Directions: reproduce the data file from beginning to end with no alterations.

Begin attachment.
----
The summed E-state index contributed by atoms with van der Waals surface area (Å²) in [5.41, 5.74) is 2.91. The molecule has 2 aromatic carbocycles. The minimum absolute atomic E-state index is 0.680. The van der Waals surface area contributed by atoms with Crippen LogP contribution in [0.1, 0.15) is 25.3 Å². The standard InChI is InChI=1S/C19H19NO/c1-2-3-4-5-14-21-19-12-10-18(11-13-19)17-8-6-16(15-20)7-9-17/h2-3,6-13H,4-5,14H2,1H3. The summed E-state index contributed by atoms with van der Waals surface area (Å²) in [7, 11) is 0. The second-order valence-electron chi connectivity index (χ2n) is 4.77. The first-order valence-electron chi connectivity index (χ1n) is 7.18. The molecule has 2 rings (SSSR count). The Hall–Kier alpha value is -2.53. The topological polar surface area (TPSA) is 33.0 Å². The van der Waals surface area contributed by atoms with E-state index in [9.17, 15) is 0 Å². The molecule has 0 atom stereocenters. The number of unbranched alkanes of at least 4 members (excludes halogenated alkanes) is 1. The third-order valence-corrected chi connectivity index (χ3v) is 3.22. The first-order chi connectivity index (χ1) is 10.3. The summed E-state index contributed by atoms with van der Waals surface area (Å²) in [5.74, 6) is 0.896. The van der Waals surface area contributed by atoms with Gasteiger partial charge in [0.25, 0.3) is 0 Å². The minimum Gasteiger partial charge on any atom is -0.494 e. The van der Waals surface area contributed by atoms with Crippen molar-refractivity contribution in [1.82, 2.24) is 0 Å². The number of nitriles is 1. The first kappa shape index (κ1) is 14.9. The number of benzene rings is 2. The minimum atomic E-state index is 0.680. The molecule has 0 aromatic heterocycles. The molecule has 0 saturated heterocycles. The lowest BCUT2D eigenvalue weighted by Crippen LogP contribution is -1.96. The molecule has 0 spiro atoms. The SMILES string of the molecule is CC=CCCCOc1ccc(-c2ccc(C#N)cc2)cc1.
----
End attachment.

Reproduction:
The summed E-state index contributed by atoms with van der Waals surface area (Å²) in [5.41, 5.74) is 2.91. The molecule has 2 aromatic carbocycles. The minimum absolute atomic E-state index is 0.680. The van der Waals surface area contributed by atoms with Crippen LogP contribution in [0.1, 0.15) is 25.3 Å². The standard InChI is InChI=1S/C19H19NO/c1-2-3-4-5-14-21-19-12-10-18(11-13-19)17-8-6-16(15-20)7-9-17/h2-3,6-13H,4-5,14H2,1H3. The summed E-state index contributed by atoms with van der Waals surface area (Å²) in [7, 11) is 0. The second-order valence-electron chi connectivity index (χ2n) is 4.77. The first-order valence-electron chi connectivity index (χ1n) is 7.18. The molecule has 2 rings (SSSR count). The Hall–Kier alpha value is -2.53. The topological polar surface area (TPSA) is 33.0 Å². The van der Waals surface area contributed by atoms with E-state index in [9.17, 15) is 0 Å². The molecule has 0 atom stereocenters. The number of unbranched alkanes of at least 4 members (excludes halogenated alkanes) is 1. The third-order valence-corrected chi connectivity index (χ3v) is 3.22. The first-order chi connectivity index (χ1) is 10.3. The summed E-state index contributed by atoms with van der Waals surface area (Å²) in [5.74, 6) is 0.896. The van der Waals surface area contributed by atoms with Gasteiger partial charge in [0.25, 0.3) is 0 Å². The minimum Gasteiger partial charge on any atom is -0.494 e. The van der Waals surface area contributed by atoms with Crippen molar-refractivity contribution in [1.82, 2.24) is 0 Å². The number of nitriles is 1. The first kappa shape index (κ1) is 14.9. The number of benzene rings is 2. The minimum atomic E-state index is 0.680. The molecule has 0 aromatic heterocycles. The molecule has 0 saturated heterocycles. The lowest BCUT2D eigenvalue weighted by Crippen LogP contribution is -1.96. The molecule has 0 spiro atoms. The SMILES string of the molecule is CC=CCCCOc1ccc(-c2ccc(C#N)cc2)cc1.